Pratical Boat Owner: The second boat and food festival at Portland Marina on the Dorset coast will be taking place this weekend.
Held tomorrow, Saturday 11 April and Sunday 12 April, Fish & Ships 2015 aims to build on the success of last year and will include local boat and art craft, live music and the best of Dorset’s fine foods – from cheese, wines and ciders, to Portland Oysters and fresh fish.
There will be seafood samples and demonstrations from the Crab House Cafe and Mat Follas, fresh fish and shellfish distributors, local farmers, cider makers, artisan bakers and chocolate makers. The event is fully supported by Dorset Food & Drink.
The ‘Ships’ element will include new and used boats for sale, watersports demonstrations such as paddle boarding and windsurfing and gig rowing. Plus trips out on the water with Quality Time, all things chandlery with Apollo Marine and new boats from KTKPrime.
The RNLI, Coastwatch, BMF South West and Lyme Regis’ Boat Building Academy are all participating. The Isle of Portland Aldridge Community Academy will also display bass boats built with Sunseeker.
There will also be a hog roast tonight to welcome the intrepid cyclists that will have completed Dean & Reddyhoff’s Big Green Cycle Challenge – completing a choice of circuits from Portland in aid of Wayne Ingram, collecting for Great Ormond Street Hospital.
Community radio station AirFM will be bringing their road show on Saturday and Sunday, with competitions and fun for all the family – from crab catching to raft racing.
There will be live music on Saturday evening from local bands Shooter and the Jackdaws. The Rock Choir will play during the day on Saturday and Weymouth Yukelalians on the Sunday.
The event is free entry and will run from 10am until 5pm each day.
Motorboat & Yachting: The RNLI has teamed up with Newcastle University’s School of Marine Science and Technology to help create the next generation of lifeboats.
Students from the university’s School of Marine Science and Technology will be carrying out trials, both in the lab and at sea, to analyse lifeboat design. The team hopes to improve on three key areas: speed, safety, and efficiency.
Lloyds’ Register will be acting as a third-party adviser, helping to peer review the new guidelines for lifeboat design.
Federico Prini (pictured above), research associate at Newcastle University, added: “When the RNLI’s lifeboats travel at speed and in rough seas, they can be subject to frequent and significant slamming as the boat crashes against the waves.
“Measuring these forces and the resulting impact on the vessel is crucial in order to design a craft that is capable of withstanding the loads experienced during rescue operations.”
The resultant design will be used to update the Severn class of lifeboats, the most recent of which was launched in 2005. Measuring in at 17m (55’9”) a Severn lifeboat costs more than £2million to build, and 44 of the 46 launched since 1992 are still in active service.
Pratical Boat Owner: A family of six were rescued from a yacht which became adrift in rough weather and ran aground off the Pembrokeshire coast. Angle RNLI lifeboat crew launched at 12.47am last Friday, 2 April, following a Mayday call from the 11-metre yacht.
The All Weather Lifebat (ALB) was unable to get close enough due to the shallow water so the Y Boat was launched and maneuvered alongside the yacht in up to 2.4 metre breaking swell to evacuate the two adults and four children on board.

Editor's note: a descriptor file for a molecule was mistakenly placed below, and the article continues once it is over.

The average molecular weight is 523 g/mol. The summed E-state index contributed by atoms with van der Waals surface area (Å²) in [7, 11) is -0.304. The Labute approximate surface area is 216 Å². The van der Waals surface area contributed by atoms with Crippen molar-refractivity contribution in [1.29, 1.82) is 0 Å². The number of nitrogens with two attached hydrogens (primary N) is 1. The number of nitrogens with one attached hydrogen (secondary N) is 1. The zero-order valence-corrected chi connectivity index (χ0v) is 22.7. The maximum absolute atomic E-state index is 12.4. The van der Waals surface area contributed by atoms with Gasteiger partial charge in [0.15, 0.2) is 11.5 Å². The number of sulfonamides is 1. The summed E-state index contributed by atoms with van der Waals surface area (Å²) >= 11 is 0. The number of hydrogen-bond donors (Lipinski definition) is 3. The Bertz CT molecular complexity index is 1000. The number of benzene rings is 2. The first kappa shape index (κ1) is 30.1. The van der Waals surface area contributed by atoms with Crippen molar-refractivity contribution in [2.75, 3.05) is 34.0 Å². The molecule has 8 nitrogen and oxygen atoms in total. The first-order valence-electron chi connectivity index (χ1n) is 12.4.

After several attempts, and often being swamped by the waves, the Y Boat made four successful transfers of the casualties onto the ALB.
The casualties, who were ‘wet, cold and shaken by their ordeal’, were taken to Milford Haven Port Authority (MHPA) Jetty where they were helped by awaiting auxiliary coastguards.
With the yacht’s crew safe ashore the ALB went back to the scene, with the skipper on board, to liaise with the inshore lifeboat (ILB) in an attempt to tow the yacht to safety but due to the sea conditions no attempt was made.
The ILB returned to station whilst the ALB landed the skipper ashore at the MHPA before returning to station at 2.47am.
Motorboat & Yachting: The new Prestige 680 will come with twin Volvo IPS 1200 and a choice of three or four cabins, UK dealer Ancasta has confirmed.
The 21m-flybridge cruiser will be unveiled in September, but Prestige has released a few select details to build up the hype. UK dealer Ancasta has confirmed that the new arrival will come fitted with twin Volvo Penta IPS drives, which will generate a total of 1,800hp.
These sizeable units will return a top speed of 30 knots and a fast cruising speed of 25 knots, the brokerage firm added. Other key details to emerge include the layout, which will be available in a choice of 3-cabin or 4-cabin.
Fit and finish
Exterior styling by J & J Design includes stretched lines and a pronounced hull strake for comfortable, fast navigation. On board, three large windows let in plenty of light and give the skipper a 360-degree view, while the side access door makes the Prestige 680 a practical choice for cruising short-handed.
Below decks, there are two main accommodation areas; the full-beam owners suite in the bows, and the guest cabins amidships, which can be laid out as two doubles or a double and two twin cabins. Add in the twin crew cabin at the stern and the Prestige 680 can accommodate a maximum of ten people overnight.
We’ll have to wait until September to see the finished article hit the water, but in the meantime Prestige has released plenty of renders to whet our appetite.